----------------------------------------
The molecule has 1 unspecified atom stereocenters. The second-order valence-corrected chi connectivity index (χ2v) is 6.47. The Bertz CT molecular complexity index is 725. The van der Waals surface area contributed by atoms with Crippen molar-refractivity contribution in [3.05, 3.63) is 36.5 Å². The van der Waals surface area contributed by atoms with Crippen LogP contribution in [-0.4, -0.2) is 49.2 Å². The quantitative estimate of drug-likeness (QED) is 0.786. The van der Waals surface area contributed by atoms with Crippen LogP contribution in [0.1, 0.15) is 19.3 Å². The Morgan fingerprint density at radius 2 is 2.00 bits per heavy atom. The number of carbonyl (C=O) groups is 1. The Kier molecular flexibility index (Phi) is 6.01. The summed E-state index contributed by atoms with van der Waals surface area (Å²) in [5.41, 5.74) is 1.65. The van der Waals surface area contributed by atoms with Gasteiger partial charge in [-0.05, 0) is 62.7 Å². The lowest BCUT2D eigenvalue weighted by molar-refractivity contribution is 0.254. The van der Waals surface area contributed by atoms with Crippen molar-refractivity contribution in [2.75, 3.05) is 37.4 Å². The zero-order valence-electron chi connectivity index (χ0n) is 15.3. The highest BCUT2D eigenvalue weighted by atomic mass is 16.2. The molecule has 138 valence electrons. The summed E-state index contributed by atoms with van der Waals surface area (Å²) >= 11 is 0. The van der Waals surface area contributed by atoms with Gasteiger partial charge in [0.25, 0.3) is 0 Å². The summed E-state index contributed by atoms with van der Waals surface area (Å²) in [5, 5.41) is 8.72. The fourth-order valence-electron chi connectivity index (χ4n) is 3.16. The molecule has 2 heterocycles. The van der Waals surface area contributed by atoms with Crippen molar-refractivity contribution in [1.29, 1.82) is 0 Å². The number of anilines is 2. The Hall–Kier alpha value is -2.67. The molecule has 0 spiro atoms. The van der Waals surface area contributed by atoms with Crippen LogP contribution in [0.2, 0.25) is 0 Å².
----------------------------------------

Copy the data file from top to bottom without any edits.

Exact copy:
The molecule has 1 unspecified atom stereocenters. The second-order valence-corrected chi connectivity index (χ2v) is 6.47. The Bertz CT molecular complexity index is 725. The van der Waals surface area contributed by atoms with Crippen molar-refractivity contribution in [3.05, 3.63) is 36.5 Å². The van der Waals surface area contributed by atoms with Crippen LogP contribution in [-0.4, -0.2) is 49.2 Å². The quantitative estimate of drug-likeness (QED) is 0.786. The van der Waals surface area contributed by atoms with Crippen LogP contribution in [0.1, 0.15) is 19.3 Å². The Morgan fingerprint density at radius 2 is 2.00 bits per heavy atom. The number of carbonyl (C=O) groups is 1. The Kier molecular flexibility index (Phi) is 6.01. The summed E-state index contributed by atoms with van der Waals surface area (Å²) in [5.41, 5.74) is 1.65. The van der Waals surface area contributed by atoms with Gasteiger partial charge in [-0.05, 0) is 62.7 Å². The lowest BCUT2D eigenvalue weighted by molar-refractivity contribution is 0.254. The van der Waals surface area contributed by atoms with Crippen molar-refractivity contribution in [2.75, 3.05) is 37.4 Å². The zero-order valence-electron chi connectivity index (χ0n) is 15.3. The highest BCUT2D eigenvalue weighted by atomic mass is 16.2. The molecule has 138 valence electrons. The summed E-state index contributed by atoms with van der Waals surface area (Å²) >= 11 is 0. The van der Waals surface area contributed by atoms with Gasteiger partial charge in [0.25, 0.3) is 0 Å². The summed E-state index contributed by atoms with van der Waals surface area (Å²) in [5, 5.41) is 8.72. The fourth-order valence-electron chi connectivity index (χ4n) is 3.16. The molecule has 2 heterocycles. The van der Waals surface area contributed by atoms with Crippen molar-refractivity contribution in [1.29, 1.82) is 0 Å². The number of anilines is 2. The Hall–Kier alpha value is -2.67. The molecule has 0 spiro atoms. The van der Waals surface area contributed by atoms with Crippen LogP contribution in [0.2, 0.25) is 0 Å².